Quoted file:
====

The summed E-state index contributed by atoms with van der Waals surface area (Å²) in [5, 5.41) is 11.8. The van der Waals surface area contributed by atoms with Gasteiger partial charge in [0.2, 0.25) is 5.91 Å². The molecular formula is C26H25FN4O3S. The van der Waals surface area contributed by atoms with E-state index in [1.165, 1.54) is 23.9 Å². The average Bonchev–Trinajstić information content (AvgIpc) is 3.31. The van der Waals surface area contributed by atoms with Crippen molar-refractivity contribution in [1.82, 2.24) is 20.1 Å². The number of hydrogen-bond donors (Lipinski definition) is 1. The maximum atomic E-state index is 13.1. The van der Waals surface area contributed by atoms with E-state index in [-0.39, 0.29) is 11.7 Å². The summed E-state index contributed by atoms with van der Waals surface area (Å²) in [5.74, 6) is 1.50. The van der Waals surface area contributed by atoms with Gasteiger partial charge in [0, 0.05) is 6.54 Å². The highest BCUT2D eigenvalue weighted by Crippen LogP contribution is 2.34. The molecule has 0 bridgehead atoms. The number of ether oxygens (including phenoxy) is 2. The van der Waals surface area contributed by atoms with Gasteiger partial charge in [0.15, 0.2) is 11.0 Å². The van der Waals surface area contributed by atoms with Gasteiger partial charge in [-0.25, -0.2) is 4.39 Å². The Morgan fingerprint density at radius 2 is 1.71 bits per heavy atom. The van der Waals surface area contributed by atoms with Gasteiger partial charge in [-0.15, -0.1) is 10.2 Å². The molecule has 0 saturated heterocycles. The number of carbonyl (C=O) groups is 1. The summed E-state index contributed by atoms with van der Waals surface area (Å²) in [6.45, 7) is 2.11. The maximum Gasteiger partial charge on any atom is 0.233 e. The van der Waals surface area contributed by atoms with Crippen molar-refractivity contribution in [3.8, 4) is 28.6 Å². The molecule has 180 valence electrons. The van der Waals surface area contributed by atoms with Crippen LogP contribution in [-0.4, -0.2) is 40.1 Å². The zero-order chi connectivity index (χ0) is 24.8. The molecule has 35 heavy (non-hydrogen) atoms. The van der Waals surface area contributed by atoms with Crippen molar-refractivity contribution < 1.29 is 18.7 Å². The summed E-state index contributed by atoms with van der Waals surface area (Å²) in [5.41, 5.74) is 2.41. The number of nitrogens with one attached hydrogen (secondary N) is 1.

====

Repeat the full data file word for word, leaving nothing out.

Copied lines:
The summed E-state index contributed by atoms with van der Waals surface area (Å²) in [5, 5.41) is 11.8. The van der Waals surface area contributed by atoms with Gasteiger partial charge in [0.2, 0.25) is 5.91 Å². The molecular formula is C26H25FN4O3S. The van der Waals surface area contributed by atoms with E-state index in [1.165, 1.54) is 23.9 Å². The average Bonchev–Trinajstić information content (AvgIpc) is 3.31. The van der Waals surface area contributed by atoms with Crippen molar-refractivity contribution in [1.82, 2.24) is 20.1 Å². The number of hydrogen-bond donors (Lipinski definition) is 1. The maximum atomic E-state index is 13.1. The van der Waals surface area contributed by atoms with E-state index in [-0.39, 0.29) is 11.7 Å². The summed E-state index contributed by atoms with van der Waals surface area (Å²) in [5.74, 6) is 1.50. The van der Waals surface area contributed by atoms with Gasteiger partial charge in [0, 0.05) is 6.54 Å². The highest BCUT2D eigenvalue weighted by Crippen LogP contribution is 2.34. The molecule has 0 bridgehead atoms. The number of ether oxygens (including phenoxy) is 2. The van der Waals surface area contributed by atoms with Gasteiger partial charge in [0.15, 0.2) is 11.0 Å². The van der Waals surface area contributed by atoms with Gasteiger partial charge in [-0.25, -0.2) is 4.39 Å². The Morgan fingerprint density at radius 2 is 1.71 bits per heavy atom. The van der Waals surface area contributed by atoms with Gasteiger partial charge in [-0.15, -0.1) is 10.2 Å². The molecule has 0 saturated heterocycles. The number of carbonyl (C=O) groups is 1. The summed E-state index contributed by atoms with van der Waals surface area (Å²) in [6.45, 7) is 2.11. The maximum Gasteiger partial charge on any atom is 0.233 e. The van der Waals surface area contributed by atoms with Crippen molar-refractivity contribution in [3.8, 4) is 28.6 Å². The molecule has 180 valence electrons. The van der Waals surface area contributed by atoms with Crippen LogP contribution in [-0.4, -0.2) is 40.1 Å². The zero-order chi connectivity index (χ0) is 24.8. The molecule has 35 heavy (non-hydrogen) atoms. The van der Waals surface area contributed by atoms with Crippen molar-refractivity contribution < 1.29 is 18.7 Å². The summed E-state index contributed by atoms with van der Waals surface area (Å²) in [5.41, 5.74) is 2.41. The number of nitrogens with one attached hydrogen (secondary N) is 1.